Next hot IT job: Network security

ITworld.com |  Career

The latest "hot" job doesn't have anything to do with any sort of programming technique named after a coffee drink, nor does it involve creating flashy intros for Websites. It does, however, involve something as old as time itself -- security.

Two thousand years ago, men traveling across the desert tied up their camels when they went to sleep at night; and the more innovative among them would tie one end of a string to their big toe and the other end to their beast, so any attempt at theft would be detected immediately. Security has become a lot more sophisticated over the years however, and security experts are now in big demand. Threats to corporate networks are at an all-time high, and with corporations opening up their networks more and more to customers, partners, and suppliers, CIOs are finally seeing the value of putting money into security.

Courses in network security are now standard fare at most universities; there are abundant online and distance-learning security courses available. The SANS (System Administration, Networking, and Security) Institute's Global Incident Analysis Center (GIAC) also offers a training and certification program (www.san.org/giactc.htm), which covers all the security basics, as well as perimeter protection, cryptography, and policy issues. Dudley Brown, managing director of high-tech placement firm Bridgegate and member of the University of California at Irvine's advisory board, says that although network security is not yet considered part of the core curriculum, it is starting to show up as an elective subject.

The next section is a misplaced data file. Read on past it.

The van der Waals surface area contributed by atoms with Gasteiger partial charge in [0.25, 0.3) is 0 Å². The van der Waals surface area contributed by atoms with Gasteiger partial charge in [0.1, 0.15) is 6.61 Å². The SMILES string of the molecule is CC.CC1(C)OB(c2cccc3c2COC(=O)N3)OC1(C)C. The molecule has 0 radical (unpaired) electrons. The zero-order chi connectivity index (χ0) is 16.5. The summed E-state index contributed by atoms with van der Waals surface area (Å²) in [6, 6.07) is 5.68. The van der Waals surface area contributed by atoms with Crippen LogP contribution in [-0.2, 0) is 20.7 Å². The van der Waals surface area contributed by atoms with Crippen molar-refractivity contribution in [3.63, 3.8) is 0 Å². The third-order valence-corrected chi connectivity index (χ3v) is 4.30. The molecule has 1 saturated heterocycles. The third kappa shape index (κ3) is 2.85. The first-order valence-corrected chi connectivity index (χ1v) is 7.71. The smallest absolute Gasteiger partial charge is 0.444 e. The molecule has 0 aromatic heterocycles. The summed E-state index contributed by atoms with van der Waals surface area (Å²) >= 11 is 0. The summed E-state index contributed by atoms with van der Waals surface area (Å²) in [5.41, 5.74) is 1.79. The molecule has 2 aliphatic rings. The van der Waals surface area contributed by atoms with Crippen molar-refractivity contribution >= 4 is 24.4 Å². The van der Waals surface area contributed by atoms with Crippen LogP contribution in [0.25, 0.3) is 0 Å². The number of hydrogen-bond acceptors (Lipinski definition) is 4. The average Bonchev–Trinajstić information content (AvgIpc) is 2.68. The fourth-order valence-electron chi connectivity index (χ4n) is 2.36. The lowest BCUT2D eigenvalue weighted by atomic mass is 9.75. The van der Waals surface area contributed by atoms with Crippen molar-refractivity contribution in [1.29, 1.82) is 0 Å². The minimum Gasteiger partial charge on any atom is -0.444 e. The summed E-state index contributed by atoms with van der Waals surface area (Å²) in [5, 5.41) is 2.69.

In addition to security being included in standard computer science curriculum, certifications for network security specialists are springing up. The International Information Systems Security Certifications Consortium (ISC2) offers the CISSP (Certified Information Systems Security Professional) certification program (http://www.isc2.org/), with examinations held at a wide variety of locations and times throughout the United States. Most providers of firewalls and other security equipment also have their own vendor-specific certifications.

The shortage of good security people has led many companies to turn to outsourcers like DefendNet Solutions (www.defendnet.com), which offer a range of firewall management, security scanning, and intrusion detection services.

"Security technology and processes are becoming more complex, increasing the levels of expertise required to deploy and manage a system. Also, the pace of change in security attacks and viruses makes keeping up with the latest antivirus packages, intrusion-detection information, and security patches for various operating systems and network devices nearly impossible," said Vincent Giordano, president and CEO of DefendNet Solutions, a provider of managed Internet security solutions.

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